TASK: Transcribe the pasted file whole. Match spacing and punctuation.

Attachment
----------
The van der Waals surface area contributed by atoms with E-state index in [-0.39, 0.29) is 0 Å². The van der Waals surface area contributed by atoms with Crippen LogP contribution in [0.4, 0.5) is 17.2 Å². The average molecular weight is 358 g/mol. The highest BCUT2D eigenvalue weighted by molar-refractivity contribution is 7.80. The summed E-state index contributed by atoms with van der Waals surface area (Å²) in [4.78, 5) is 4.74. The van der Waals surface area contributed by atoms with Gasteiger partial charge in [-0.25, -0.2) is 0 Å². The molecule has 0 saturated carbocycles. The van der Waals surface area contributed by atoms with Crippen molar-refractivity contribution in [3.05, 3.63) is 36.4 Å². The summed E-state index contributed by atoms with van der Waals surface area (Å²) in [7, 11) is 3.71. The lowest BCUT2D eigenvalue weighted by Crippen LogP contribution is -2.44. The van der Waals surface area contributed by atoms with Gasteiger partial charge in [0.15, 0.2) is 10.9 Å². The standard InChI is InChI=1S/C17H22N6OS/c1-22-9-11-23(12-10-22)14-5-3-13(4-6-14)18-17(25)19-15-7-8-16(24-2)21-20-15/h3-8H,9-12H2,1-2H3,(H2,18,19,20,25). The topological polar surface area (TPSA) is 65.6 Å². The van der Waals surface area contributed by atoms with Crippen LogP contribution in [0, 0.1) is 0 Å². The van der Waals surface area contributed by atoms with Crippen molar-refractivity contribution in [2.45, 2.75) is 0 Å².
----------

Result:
The van der Waals surface area contributed by atoms with E-state index in [-0.39, 0.29) is 0 Å². The van der Waals surface area contributed by atoms with Crippen LogP contribution in [0.4, 0.5) is 17.2 Å². The average molecular weight is 358 g/mol. The highest BCUT2D eigenvalue weighted by molar-refractivity contribution is 7.80. The summed E-state index contributed by atoms with van der Waals surface area (Å²) in [4.78, 5) is 4.74. The van der Waals surface area contributed by atoms with Gasteiger partial charge in [-0.25, -0.2) is 0 Å². The molecule has 0 saturated carbocycles. The van der Waals surface area contributed by atoms with Crippen molar-refractivity contribution in [3.05, 3.63) is 36.4 Å². The summed E-state index contributed by atoms with van der Waals surface area (Å²) in [7, 11) is 3.71. The lowest BCUT2D eigenvalue weighted by Crippen LogP contribution is -2.44. The van der Waals surface area contributed by atoms with Gasteiger partial charge in [0.15, 0.2) is 10.9 Å². The standard InChI is InChI=1S/C17H22N6OS/c1-22-9-11-23(12-10-22)14-5-3-13(4-6-14)18-17(25)19-15-7-8-16(24-2)21-20-15/h3-8H,9-12H2,1-2H3,(H2,18,19,20,25). The topological polar surface area (TPSA) is 65.6 Å². The van der Waals surface area contributed by atoms with Crippen LogP contribution in [0, 0.1) is 0 Å². The van der Waals surface area contributed by atoms with Crippen molar-refractivity contribution in [2.45, 2.75) is 0 Å².